You may remember redox from general chemistry as the topic involving half-cells, batteries, and metals with changing oxidation numbers.
While the science hasn’t changed at the organic chemistry level, the molecules and overall presentation is very different.
Instead of studying circuits and moving electrons, you’re looking at reactions of hydrocarbons gaining or losing bonds to oxygen and hydrogen atoms.
This series breaks down the various oxidation and reduction reactions you’ll come across in your organic chemistry course.
This video introduces the concept of redox at the organic chemistry level. Learn how to identify oxidation and reduction reactions by analyzing oxidation number, bonds/atoms gained and bonds/atoms lost.
Examples include redox of alkenes, alkynes, alcohols and more, as well as what to look out for when faced with an unfamiliar reagent.
This video serves as a quick overview of oxidation/reduction reactions you’ve likely covered when studying alkenes and alkynes.
Specific focus on how to recognize Oxidation and Reduction based on reactants/product, how to identify reagents, and of course oxidative cleavage comparisons.
The Birch Reduction is an interesting reaction that appears to go against the desire for molecular stability. This reaction has the power to disrupt and aromatic compound such as benzene and turn it into a partially reduxed non-conjugated diene
Oxidation of Alcohol products will vary based on the substitution of the starting alcohol and the specific oxidizing reagent used for the reaction.
Products will include Aldehydes, Ketones, or Carboxylic acids.
The nature of alcohol oxidation depends greatly on the molecules reactivity and the nature of the oxidizing reagent.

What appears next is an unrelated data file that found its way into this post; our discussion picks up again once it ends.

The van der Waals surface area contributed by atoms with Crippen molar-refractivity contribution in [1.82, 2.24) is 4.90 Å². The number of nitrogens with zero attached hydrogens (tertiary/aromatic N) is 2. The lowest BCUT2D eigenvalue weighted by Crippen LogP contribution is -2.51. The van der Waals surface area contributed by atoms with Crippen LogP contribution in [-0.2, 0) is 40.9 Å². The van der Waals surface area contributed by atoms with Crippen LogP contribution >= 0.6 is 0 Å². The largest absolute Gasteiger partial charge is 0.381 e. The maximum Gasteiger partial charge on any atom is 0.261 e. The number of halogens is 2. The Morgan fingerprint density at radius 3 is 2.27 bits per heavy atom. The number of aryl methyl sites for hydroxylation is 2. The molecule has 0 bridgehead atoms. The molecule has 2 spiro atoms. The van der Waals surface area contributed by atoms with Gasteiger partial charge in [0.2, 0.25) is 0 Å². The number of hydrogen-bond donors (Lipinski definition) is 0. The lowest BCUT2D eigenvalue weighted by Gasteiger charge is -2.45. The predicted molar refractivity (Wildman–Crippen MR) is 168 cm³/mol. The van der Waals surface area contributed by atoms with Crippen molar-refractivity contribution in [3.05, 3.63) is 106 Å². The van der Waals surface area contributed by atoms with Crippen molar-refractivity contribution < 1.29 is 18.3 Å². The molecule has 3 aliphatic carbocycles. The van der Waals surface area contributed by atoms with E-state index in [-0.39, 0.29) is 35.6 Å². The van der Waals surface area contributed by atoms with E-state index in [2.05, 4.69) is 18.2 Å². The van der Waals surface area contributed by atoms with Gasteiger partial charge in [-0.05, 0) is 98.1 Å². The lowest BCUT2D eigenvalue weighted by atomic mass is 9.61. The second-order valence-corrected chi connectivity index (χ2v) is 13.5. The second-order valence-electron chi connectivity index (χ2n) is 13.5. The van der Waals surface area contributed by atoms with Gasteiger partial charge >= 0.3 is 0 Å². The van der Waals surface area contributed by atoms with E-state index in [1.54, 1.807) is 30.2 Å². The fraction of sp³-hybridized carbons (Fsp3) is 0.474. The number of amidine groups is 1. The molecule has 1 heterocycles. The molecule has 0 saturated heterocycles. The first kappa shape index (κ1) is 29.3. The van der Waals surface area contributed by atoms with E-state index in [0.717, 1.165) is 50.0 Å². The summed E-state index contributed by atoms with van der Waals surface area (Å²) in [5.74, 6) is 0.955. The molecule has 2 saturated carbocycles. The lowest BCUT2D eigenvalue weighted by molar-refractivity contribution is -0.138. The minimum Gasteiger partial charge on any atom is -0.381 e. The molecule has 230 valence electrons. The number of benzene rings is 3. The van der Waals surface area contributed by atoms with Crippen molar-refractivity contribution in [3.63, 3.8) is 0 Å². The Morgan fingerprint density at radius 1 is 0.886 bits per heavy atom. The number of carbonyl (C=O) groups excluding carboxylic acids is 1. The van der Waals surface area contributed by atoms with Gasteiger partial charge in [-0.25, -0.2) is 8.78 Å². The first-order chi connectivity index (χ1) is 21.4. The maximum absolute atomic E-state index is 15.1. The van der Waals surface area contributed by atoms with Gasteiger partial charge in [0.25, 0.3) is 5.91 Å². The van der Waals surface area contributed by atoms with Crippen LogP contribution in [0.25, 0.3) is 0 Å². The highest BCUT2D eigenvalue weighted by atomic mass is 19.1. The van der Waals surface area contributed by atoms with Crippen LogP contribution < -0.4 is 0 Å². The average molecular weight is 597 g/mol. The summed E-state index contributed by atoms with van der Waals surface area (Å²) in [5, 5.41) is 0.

This video walks you through the step by step mechanism for the common alcohol oxidation mechanisms. Chromic Acid, PCC, and KMnO4
You’ll cover a variety of reactions involving the reduction of carbonyl compounds.
NaBH4 is a weak reducing agent commonly seen reacting with ketones to form secondary alcohols and aldehydes to form primary alcohols.
This video will help you understand the nature of this reaction, sodium borohydride activity, and of course the step by step reaction mechanism.
LiAlH4 is the stronger ‘hydride’ carbonyl reducing agent. In addition to reducing aldehydes and ketones, it’ll also reduce carboxylic acids and carboxyl derivatives.
This video takes you through the molecule, reaction, examples and step by step mechanism.
Additional redox videos to follow
- Carbonyl Reduction using NaBH4 and LiAlH4
- Wolff Kishner and Clemmenson Reduction
- Aromatic Side Chain Reactions
- Redox in Lab: Jones and Tollens
- Oxidation/Reduction of Amines, Imines, and Nitriles